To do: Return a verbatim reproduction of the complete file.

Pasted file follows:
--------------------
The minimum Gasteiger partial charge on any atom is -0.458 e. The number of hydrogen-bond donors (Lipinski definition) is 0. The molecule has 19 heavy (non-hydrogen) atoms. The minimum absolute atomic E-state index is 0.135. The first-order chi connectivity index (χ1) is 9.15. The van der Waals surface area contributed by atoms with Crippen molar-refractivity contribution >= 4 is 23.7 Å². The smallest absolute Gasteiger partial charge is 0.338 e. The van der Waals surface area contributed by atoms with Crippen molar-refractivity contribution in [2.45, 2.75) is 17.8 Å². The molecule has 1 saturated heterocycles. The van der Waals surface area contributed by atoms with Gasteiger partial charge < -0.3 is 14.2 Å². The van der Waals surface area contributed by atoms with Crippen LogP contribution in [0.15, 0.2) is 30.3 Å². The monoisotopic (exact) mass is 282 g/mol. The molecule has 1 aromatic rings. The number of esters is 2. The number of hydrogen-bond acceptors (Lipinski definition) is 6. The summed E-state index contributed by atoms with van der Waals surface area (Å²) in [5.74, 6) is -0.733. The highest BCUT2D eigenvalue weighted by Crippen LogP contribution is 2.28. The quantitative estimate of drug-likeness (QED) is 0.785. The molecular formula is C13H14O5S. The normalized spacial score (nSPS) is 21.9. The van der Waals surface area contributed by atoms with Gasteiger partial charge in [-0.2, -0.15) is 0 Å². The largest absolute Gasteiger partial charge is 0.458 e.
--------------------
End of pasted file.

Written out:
The minimum Gasteiger partial charge on any atom is -0.458 e. The number of hydrogen-bond donors (Lipinski definition) is 0. The molecule has 19 heavy (non-hydrogen) atoms. The minimum absolute atomic E-state index is 0.135. The first-order chi connectivity index (χ1) is 9.15. The van der Waals surface area contributed by atoms with Crippen molar-refractivity contribution >= 4 is 23.7 Å². The smallest absolute Gasteiger partial charge is 0.338 e. The van der Waals surface area contributed by atoms with Crippen molar-refractivity contribution in [2.45, 2.75) is 17.8 Å². The molecule has 1 saturated heterocycles. The van der Waals surface area contributed by atoms with Gasteiger partial charge < -0.3 is 14.2 Å². The van der Waals surface area contributed by atoms with Crippen LogP contribution in [0.15, 0.2) is 30.3 Å². The monoisotopic (exact) mass is 282 g/mol. The molecule has 1 aromatic rings. The number of esters is 2. The number of hydrogen-bond acceptors (Lipinski definition) is 6. The summed E-state index contributed by atoms with van der Waals surface area (Å²) in [5.74, 6) is -0.733. The highest BCUT2D eigenvalue weighted by Crippen LogP contribution is 2.28. The quantitative estimate of drug-likeness (QED) is 0.785. The molecular formula is C13H14O5S. The normalized spacial score (nSPS) is 21.9. The van der Waals surface area contributed by atoms with Gasteiger partial charge in [-0.2, -0.15) is 0 Å². The largest absolute Gasteiger partial charge is 0.458 e.